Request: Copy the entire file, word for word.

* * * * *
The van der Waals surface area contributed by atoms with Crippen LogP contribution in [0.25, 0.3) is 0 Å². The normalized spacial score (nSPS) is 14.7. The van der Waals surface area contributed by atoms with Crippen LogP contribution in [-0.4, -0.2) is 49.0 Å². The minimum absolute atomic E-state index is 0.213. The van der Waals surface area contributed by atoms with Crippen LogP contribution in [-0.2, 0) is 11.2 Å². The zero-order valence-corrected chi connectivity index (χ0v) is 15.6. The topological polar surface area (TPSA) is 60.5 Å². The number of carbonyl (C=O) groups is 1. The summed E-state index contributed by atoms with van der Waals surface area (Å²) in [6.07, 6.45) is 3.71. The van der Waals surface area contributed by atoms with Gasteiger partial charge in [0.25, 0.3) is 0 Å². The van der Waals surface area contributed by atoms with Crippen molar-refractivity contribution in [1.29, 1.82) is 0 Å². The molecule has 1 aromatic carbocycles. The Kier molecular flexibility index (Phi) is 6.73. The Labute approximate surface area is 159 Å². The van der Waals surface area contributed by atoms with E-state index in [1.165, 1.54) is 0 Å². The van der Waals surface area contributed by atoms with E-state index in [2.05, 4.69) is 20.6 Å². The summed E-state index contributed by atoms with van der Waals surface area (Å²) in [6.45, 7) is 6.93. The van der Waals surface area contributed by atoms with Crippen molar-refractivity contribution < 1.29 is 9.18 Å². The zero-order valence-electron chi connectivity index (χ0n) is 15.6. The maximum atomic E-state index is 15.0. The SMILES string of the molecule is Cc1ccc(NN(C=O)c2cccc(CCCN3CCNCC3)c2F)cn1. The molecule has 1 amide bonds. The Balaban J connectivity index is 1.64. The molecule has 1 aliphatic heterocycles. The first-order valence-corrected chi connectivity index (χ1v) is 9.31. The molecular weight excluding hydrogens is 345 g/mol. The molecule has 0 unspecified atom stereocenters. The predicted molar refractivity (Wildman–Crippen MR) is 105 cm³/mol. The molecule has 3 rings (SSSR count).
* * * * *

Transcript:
The van der Waals surface area contributed by atoms with Crippen LogP contribution in [0.25, 0.3) is 0 Å². The normalized spacial score (nSPS) is 14.7. The van der Waals surface area contributed by atoms with Crippen LogP contribution in [-0.4, -0.2) is 49.0 Å². The minimum absolute atomic E-state index is 0.213. The van der Waals surface area contributed by atoms with Crippen LogP contribution in [-0.2, 0) is 11.2 Å². The zero-order valence-corrected chi connectivity index (χ0v) is 15.6. The topological polar surface area (TPSA) is 60.5 Å². The number of carbonyl (C=O) groups is 1. The summed E-state index contributed by atoms with van der Waals surface area (Å²) in [6.07, 6.45) is 3.71. The van der Waals surface area contributed by atoms with Gasteiger partial charge in [0.25, 0.3) is 0 Å². The van der Waals surface area contributed by atoms with Crippen molar-refractivity contribution in [1.29, 1.82) is 0 Å². The molecule has 1 aromatic carbocycles. The Kier molecular flexibility index (Phi) is 6.73. The Labute approximate surface area is 159 Å². The van der Waals surface area contributed by atoms with E-state index in [1.165, 1.54) is 0 Å². The van der Waals surface area contributed by atoms with E-state index in [2.05, 4.69) is 20.6 Å². The summed E-state index contributed by atoms with van der Waals surface area (Å²) in [6.45, 7) is 6.93. The van der Waals surface area contributed by atoms with Crippen molar-refractivity contribution < 1.29 is 9.18 Å². The zero-order valence-electron chi connectivity index (χ0n) is 15.6. The maximum atomic E-state index is 15.0. The SMILES string of the molecule is Cc1ccc(NN(C=O)c2cccc(CCCN3CCNCC3)c2F)cn1. The molecule has 1 amide bonds. The Balaban J connectivity index is 1.64. The molecule has 1 aliphatic heterocycles. The first-order valence-corrected chi connectivity index (χ1v) is 9.31. The molecular weight excluding hydrogens is 345 g/mol. The molecule has 0 unspecified atom stereocenters. The predicted molar refractivity (Wildman–Crippen MR) is 105 cm³/mol. The molecule has 3 rings (SSSR count).